Photocomposition (or phototypesetting) is one technology for creating paste ups, which are used in printing characters. Early printing technology involved the assembly of movable type, metal pieces upon which characters had been carved individually, and then either directly applying ink to that type and printing with it, or using that type to produce a stereotype, which was then used for the printing. With this technique, one must prepare type for all of the characters. In addition, if one changes font or size, movable type must be prepared for those characters as well. As a result, printers had to have a massive collection of type available at all times. Photocomposition was developed to address this inconvenience. The principle of the technology is this: light would be projected through a character board; that image could then be magnified or reduced using lenses, generating characters on printing paper or film using photographic principles. Compared to physical type, it is easy to adjust the size and spacing of characters, as well as setting them in Italic or narrow styles, using light to adjust the image of the character. Changes in font simply require exchanging the character board. For these reasons, photocomposition was the main technique for typesetting in the 1970s and 1980s.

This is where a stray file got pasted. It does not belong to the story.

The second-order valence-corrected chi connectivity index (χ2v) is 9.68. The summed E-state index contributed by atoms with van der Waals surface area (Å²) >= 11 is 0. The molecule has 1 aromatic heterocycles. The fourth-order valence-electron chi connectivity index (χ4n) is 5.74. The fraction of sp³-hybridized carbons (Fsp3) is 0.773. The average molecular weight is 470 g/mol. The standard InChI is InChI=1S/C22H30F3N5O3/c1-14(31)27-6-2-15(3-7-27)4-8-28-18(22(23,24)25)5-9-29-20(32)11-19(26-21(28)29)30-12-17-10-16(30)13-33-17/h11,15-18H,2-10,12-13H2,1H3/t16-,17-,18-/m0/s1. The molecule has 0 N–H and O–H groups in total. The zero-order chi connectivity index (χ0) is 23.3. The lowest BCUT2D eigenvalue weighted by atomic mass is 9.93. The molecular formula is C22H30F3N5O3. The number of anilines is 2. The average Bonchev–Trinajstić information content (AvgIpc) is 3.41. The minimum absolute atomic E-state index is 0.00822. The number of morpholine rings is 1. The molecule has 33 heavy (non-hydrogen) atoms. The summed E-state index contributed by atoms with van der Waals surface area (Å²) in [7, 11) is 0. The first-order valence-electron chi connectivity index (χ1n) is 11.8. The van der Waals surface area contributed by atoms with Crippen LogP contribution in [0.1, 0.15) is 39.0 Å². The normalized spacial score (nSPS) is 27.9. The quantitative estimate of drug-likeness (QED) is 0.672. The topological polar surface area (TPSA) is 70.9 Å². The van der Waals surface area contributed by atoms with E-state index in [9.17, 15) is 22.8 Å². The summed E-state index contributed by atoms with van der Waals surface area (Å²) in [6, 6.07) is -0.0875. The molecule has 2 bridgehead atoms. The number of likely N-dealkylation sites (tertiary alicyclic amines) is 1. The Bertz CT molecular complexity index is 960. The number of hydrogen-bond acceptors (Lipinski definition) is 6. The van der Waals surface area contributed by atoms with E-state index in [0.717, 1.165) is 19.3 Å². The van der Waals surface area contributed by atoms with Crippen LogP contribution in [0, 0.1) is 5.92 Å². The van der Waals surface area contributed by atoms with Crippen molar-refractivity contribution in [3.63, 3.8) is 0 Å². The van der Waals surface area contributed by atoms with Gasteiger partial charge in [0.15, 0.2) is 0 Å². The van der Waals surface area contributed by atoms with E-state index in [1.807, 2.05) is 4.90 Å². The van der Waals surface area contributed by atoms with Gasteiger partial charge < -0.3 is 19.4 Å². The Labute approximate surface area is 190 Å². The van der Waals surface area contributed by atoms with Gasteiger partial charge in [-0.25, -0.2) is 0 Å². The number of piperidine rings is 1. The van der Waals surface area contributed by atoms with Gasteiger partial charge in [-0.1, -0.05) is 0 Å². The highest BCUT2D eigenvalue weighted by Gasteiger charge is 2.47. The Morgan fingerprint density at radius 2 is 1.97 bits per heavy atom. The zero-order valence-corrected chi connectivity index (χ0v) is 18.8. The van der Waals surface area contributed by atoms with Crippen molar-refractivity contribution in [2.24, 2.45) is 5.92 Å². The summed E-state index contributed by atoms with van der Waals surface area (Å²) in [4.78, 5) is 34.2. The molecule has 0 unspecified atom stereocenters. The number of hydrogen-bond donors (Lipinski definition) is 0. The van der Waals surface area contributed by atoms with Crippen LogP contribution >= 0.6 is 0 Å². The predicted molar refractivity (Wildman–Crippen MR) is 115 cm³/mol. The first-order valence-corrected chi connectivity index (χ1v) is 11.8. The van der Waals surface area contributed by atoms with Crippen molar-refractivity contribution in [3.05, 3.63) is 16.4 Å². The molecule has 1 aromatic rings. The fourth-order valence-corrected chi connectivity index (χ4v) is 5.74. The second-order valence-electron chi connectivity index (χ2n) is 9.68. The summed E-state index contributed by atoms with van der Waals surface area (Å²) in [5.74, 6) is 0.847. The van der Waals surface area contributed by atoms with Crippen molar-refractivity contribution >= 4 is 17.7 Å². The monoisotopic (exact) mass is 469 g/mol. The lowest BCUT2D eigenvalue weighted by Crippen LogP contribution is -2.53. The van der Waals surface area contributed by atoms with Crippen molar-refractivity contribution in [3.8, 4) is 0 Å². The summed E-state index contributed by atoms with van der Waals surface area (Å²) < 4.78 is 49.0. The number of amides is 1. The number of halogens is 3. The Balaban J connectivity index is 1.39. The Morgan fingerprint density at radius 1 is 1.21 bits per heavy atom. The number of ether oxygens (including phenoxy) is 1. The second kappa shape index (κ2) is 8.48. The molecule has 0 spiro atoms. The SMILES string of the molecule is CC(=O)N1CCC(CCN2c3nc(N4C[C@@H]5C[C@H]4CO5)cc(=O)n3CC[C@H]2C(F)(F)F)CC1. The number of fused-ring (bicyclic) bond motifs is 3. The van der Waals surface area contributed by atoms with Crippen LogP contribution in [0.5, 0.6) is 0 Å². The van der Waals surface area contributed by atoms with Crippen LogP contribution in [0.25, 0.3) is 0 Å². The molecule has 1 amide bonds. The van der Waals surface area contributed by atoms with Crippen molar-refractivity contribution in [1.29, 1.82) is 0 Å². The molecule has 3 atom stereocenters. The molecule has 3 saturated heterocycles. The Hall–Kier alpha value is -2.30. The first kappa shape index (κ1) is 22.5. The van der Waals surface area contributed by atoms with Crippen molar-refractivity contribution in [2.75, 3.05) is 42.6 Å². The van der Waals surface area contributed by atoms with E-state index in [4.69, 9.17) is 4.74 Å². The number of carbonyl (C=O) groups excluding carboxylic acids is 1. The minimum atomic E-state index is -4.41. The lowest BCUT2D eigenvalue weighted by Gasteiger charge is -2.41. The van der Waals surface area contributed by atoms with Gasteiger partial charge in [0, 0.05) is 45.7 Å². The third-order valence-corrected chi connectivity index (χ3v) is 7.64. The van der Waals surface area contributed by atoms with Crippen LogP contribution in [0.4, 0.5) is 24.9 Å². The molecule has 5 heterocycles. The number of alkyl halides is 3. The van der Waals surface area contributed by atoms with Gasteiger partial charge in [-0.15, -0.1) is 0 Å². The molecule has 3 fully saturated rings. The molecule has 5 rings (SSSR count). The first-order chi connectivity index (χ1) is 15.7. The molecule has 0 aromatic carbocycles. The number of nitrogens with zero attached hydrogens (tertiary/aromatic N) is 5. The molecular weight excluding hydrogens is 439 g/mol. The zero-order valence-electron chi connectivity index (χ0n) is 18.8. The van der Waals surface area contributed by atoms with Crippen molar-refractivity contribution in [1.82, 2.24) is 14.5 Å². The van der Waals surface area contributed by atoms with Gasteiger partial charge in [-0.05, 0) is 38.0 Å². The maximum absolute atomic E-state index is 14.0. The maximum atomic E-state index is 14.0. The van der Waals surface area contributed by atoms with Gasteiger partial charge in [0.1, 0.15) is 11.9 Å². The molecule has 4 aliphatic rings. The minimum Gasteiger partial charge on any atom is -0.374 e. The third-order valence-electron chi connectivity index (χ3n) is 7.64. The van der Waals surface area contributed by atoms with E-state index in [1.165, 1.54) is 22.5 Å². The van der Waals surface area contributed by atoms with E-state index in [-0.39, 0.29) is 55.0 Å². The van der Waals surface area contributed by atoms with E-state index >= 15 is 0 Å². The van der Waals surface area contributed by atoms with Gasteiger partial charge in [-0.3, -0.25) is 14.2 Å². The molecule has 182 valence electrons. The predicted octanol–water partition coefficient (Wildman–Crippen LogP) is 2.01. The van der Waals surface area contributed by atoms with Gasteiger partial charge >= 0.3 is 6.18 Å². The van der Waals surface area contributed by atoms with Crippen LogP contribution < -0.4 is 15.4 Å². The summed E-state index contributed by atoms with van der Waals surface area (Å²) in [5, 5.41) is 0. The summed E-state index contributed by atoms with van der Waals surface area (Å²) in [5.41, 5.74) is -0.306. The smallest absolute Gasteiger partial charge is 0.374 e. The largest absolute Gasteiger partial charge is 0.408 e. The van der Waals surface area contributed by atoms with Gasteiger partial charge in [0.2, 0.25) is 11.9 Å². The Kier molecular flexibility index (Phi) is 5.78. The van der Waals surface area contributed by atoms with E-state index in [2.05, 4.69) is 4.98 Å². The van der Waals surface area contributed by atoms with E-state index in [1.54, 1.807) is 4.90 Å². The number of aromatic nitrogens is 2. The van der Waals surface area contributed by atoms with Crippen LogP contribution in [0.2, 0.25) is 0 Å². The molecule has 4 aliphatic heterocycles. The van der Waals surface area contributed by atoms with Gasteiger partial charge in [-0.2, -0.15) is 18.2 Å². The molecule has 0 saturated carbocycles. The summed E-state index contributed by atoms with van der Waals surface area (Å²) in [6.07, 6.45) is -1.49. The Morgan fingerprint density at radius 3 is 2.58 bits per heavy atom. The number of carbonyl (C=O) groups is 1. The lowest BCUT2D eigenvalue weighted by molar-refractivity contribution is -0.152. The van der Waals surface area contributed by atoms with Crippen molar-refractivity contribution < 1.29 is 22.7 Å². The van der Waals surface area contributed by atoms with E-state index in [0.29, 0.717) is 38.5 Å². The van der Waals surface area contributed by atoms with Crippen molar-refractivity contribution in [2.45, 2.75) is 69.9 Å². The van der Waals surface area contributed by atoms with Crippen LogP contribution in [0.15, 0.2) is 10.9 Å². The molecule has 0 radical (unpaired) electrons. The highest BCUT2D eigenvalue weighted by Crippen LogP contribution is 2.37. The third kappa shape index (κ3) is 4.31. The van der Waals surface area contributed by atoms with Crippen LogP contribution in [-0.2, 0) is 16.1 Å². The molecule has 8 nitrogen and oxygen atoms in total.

Photocomposition machines were designed around 1910 in Europe and the United States, but the first one put into actual practice was the Japanese photocomposition machine built by Ishii Mokichi and Morisawa Nobuo in 1924 in Japan. These early manual photocomposition machines, on which the positioning and spacing of characters was done by hand, were later superseded by automatic photocomposition machines, which used computers to easily position and space characters automatically. These were then superseded by the digital typesetting used today, in which characters are produced and managed as collections of small dots.
Today typesetting is primarily done using DTP, in which individuals use computers with typesetting applications to produce printed documents; photocomposition is limited to certain types of printed matter. With DTP, the designer him or herself composes the type, checking the work as it progresses on the computer screen; in the past, typesetting instructions were given to the operator, who would then give a printed sheet to the designer, who might then have to cut and paste adjustments to the paste up. Though DTP does have the advantage of allowing easy adjustments to typesetting, it also leaves the entire job to the designer, forcing them to have a greater level of expertise about typesetting than in the past.
- An example of a photocomposition machine character board